A husband-and-wife team has taken home the first Gehry Prize from the Southern California Institute of Architecture for exceptional thesis projects (named for the architect Frank) not for a particular architectural design but for creating a unique method of 3-D printing that allows the user to alter the design in progress, creating a physical model of streaming information.
Conventional 3-D printing generally works by precisely depositing thin layers of heated, extruded plastic or resin one atop the other based on a 3-D digital model of the desired object. Another kind of additive manufacturing, known as stereolithography, builds objects using light-sensitive resins and some kind of light source (a laser, a UV projector, etc.) that precisely cures the liquid resin into a solid (generally creating objects from the top down rather than the bottom up). Liz and Kyle von Hasseln’s project, known as Phantom Geometry, is of the latter mode, but its also executed on a huge scale. And where most printers stick firmly to a digital 3-D model of the desired object, Phantom Geometry allows the user to print outside the specifications of a given 3-D model. As a printed product emerges, the designer can alter the design in-progress, in turn altering the downstream architecture of the printed product.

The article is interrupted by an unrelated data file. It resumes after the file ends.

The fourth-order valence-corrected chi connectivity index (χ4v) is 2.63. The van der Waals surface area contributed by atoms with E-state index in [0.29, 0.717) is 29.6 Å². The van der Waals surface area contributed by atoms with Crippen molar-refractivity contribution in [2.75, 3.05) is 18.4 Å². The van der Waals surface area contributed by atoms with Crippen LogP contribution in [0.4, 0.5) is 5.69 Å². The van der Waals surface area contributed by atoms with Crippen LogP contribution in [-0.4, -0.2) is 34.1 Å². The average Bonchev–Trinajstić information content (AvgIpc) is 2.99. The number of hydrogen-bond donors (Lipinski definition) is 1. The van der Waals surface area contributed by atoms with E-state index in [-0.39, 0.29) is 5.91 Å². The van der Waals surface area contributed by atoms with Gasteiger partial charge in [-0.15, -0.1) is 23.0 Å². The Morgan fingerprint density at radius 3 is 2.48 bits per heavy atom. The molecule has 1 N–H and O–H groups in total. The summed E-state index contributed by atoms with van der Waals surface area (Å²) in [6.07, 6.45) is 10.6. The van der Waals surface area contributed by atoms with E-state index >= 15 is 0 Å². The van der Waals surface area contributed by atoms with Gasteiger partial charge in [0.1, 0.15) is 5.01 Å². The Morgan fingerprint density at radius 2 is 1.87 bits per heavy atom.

The system is comprised of a UV light projector, a special photo-sensitive resin, and precision-controlled robotic arms borrowed from SCI-Arc’s Robot House. The projector is mounted on a robotic arm just below a shallow vat of resin that hardens when exposed to UV rays, much like the stuff dentists use to create molds of patients’ teeth. The projector can beam UV rays up into the bottom of the transparent vat in any shape or form the programmer desires. Layer by layer this hardens the resin, fixing each new layer to the previous one. Leftover liquid resin continues to flood into the print area to be cured with the next burst of light (this is perhaps better explained visually in the video below).
As a result, the finished product appears to be slowly extracted out of the vat, emerging as a series of eerily beautiful tendril-like structures that appear almost organic. And as with living things, the development of each object can be impacted by external influences–in this case, by a change in the stream of data inputs dictating the shape and design of each layer. In that light, you might think of Phantom Geometry as a classic case of technology and art teaming up to imitate life.